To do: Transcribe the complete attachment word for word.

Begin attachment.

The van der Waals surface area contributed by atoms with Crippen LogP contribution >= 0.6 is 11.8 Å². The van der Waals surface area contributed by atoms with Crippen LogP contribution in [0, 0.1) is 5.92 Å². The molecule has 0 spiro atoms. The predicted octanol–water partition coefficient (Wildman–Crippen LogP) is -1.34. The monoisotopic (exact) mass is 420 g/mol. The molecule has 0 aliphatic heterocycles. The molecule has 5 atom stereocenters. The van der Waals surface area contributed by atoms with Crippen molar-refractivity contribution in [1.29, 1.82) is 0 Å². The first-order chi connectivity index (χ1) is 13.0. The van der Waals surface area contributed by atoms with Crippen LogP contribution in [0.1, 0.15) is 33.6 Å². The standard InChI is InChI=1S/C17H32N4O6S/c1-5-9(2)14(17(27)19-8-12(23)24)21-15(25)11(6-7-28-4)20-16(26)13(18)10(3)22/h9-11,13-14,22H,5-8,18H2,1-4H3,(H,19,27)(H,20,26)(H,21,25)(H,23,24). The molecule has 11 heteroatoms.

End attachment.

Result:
The van der Waals surface area contributed by atoms with Crippen LogP contribution >= 0.6 is 11.8 Å². The van der Waals surface area contributed by atoms with Crippen LogP contribution in [0, 0.1) is 5.92 Å². The molecule has 0 spiro atoms. The predicted octanol–water partition coefficient (Wildman–Crippen LogP) is -1.34. The monoisotopic (exact) mass is 420 g/mol. The molecule has 0 aliphatic heterocycles. The molecule has 5 atom stereocenters. The van der Waals surface area contributed by atoms with Crippen molar-refractivity contribution in [1.29, 1.82) is 0 Å². The first-order chi connectivity index (χ1) is 13.0. The van der Waals surface area contributed by atoms with Crippen LogP contribution in [0.1, 0.15) is 33.6 Å². The standard InChI is InChI=1S/C17H32N4O6S/c1-5-9(2)14(17(27)19-8-12(23)24)21-15(25)11(6-7-28-4)20-16(26)13(18)10(3)22/h9-11,13-14,22H,5-8,18H2,1-4H3,(H,19,27)(H,20,26)(H,21,25)(H,23,24). The molecule has 11 heteroatoms.